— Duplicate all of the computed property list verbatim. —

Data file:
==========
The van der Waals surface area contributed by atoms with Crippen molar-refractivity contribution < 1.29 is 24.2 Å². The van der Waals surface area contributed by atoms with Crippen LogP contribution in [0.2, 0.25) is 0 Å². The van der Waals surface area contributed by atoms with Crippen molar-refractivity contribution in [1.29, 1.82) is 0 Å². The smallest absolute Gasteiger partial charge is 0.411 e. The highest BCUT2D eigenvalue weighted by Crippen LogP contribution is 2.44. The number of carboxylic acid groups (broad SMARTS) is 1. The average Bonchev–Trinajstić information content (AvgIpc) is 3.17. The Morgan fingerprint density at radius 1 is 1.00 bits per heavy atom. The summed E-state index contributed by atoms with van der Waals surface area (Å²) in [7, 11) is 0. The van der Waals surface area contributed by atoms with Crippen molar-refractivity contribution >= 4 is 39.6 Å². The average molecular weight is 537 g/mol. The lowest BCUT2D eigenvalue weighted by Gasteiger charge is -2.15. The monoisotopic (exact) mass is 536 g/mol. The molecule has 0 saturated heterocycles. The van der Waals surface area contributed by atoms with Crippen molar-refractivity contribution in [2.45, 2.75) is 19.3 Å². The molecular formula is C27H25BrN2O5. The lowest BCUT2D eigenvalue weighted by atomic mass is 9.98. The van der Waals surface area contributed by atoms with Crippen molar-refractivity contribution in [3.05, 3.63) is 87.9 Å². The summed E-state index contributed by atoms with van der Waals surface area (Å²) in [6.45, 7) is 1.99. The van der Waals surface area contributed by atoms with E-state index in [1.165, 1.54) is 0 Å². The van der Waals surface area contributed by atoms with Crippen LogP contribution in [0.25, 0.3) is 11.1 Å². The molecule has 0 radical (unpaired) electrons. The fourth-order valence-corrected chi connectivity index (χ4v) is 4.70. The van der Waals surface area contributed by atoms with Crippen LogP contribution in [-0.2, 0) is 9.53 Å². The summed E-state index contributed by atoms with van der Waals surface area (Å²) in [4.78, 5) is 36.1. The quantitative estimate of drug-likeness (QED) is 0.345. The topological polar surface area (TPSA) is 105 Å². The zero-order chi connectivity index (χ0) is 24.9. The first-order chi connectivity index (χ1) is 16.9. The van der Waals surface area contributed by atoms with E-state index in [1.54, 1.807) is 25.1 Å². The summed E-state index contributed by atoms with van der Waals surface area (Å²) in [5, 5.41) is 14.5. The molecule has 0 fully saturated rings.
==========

The van der Waals surface area contributed by atoms with Crippen molar-refractivity contribution < 1.29 is 24.2 Å². The van der Waals surface area contributed by atoms with Crippen LogP contribution in [0.2, 0.25) is 0 Å². The van der Waals surface area contributed by atoms with Crippen molar-refractivity contribution in [1.29, 1.82) is 0 Å². The smallest absolute Gasteiger partial charge is 0.411 e. The highest BCUT2D eigenvalue weighted by Crippen LogP contribution is 2.44. The number of carboxylic acid groups (broad SMARTS) is 1. The average Bonchev–Trinajstić information content (AvgIpc) is 3.17. The Morgan fingerprint density at radius 1 is 1.00 bits per heavy atom. The summed E-state index contributed by atoms with van der Waals surface area (Å²) in [7, 11) is 0. The van der Waals surface area contributed by atoms with Crippen molar-refractivity contribution >= 4 is 39.6 Å². The average molecular weight is 537 g/mol. The lowest BCUT2D eigenvalue weighted by Gasteiger charge is -2.15. The monoisotopic (exact) mass is 536 g/mol. The molecule has 0 saturated heterocycles. The van der Waals surface area contributed by atoms with Crippen molar-refractivity contribution in [2.45, 2.75) is 19.3 Å². The molecular formula is C27H25BrN2O5. The lowest BCUT2D eigenvalue weighted by atomic mass is 9.98. The van der Waals surface area contributed by atoms with Crippen molar-refractivity contribution in [3.05, 3.63) is 87.9 Å². The summed E-state index contributed by atoms with van der Waals surface area (Å²) in [6.45, 7) is 1.99. The van der Waals surface area contributed by atoms with E-state index in [1.165, 1.54) is 0 Å². The van der Waals surface area contributed by atoms with Crippen LogP contribution in [0.25, 0.3) is 11.1 Å². The molecule has 0 radical (unpaired) electrons. The fourth-order valence-corrected chi connectivity index (χ4v) is 4.70. The van der Waals surface area contributed by atoms with Crippen LogP contribution in [-0.2, 0) is 9.53 Å². The summed E-state index contributed by atoms with van der Waals surface area (Å²) in [4.78, 5) is 36.1. The quantitative estimate of drug-likeness (QED) is 0.345. The topological polar surface area (TPSA) is 105 Å². The zero-order chi connectivity index (χ0) is 24.9. The first-order chi connectivity index (χ1) is 16.9. The van der Waals surface area contributed by atoms with E-state index in [1.54, 1.807) is 25.1 Å². The summed E-state index contributed by atoms with van der Waals surface area (Å²) in [5, 5.41) is 14.5. The molecule has 0 fully saturated rings.